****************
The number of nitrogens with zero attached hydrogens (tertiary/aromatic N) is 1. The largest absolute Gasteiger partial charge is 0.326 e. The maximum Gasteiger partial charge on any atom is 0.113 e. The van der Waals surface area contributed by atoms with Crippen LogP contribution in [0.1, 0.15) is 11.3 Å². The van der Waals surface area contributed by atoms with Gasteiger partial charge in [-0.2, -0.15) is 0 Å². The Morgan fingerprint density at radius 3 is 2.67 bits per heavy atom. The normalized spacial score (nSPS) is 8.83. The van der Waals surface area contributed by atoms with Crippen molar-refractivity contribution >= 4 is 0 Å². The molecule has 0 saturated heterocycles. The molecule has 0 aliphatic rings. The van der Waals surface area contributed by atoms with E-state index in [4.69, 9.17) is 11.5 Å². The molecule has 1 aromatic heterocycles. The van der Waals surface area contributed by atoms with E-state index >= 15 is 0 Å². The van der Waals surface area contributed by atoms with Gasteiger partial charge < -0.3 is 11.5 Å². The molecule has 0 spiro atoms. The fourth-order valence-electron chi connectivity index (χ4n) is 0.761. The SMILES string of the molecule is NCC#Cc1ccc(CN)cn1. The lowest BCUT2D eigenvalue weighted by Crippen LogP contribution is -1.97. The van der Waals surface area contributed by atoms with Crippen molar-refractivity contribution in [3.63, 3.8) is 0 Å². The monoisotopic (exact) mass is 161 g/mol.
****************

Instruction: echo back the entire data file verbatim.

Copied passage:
The number of nitrogens with zero attached hydrogens (tertiary/aromatic N) is 1. The largest absolute Gasteiger partial charge is 0.326 e. The maximum Gasteiger partial charge on any atom is 0.113 e. The van der Waals surface area contributed by atoms with Crippen LogP contribution in [0.1, 0.15) is 11.3 Å². The van der Waals surface area contributed by atoms with Gasteiger partial charge in [-0.2, -0.15) is 0 Å². The Morgan fingerprint density at radius 3 is 2.67 bits per heavy atom. The normalized spacial score (nSPS) is 8.83. The van der Waals surface area contributed by atoms with Crippen molar-refractivity contribution >= 4 is 0 Å². The molecule has 0 saturated heterocycles. The molecule has 0 aliphatic rings. The van der Waals surface area contributed by atoms with E-state index in [4.69, 9.17) is 11.5 Å². The molecule has 1 aromatic heterocycles. The van der Waals surface area contributed by atoms with E-state index >= 15 is 0 Å². The van der Waals surface area contributed by atoms with Gasteiger partial charge < -0.3 is 11.5 Å². The molecule has 0 spiro atoms. The fourth-order valence-electron chi connectivity index (χ4n) is 0.761. The SMILES string of the molecule is NCC#Cc1ccc(CN)cn1. The lowest BCUT2D eigenvalue weighted by Crippen LogP contribution is -1.97. The van der Waals surface area contributed by atoms with Crippen molar-refractivity contribution in [3.63, 3.8) is 0 Å². The monoisotopic (exact) mass is 161 g/mol.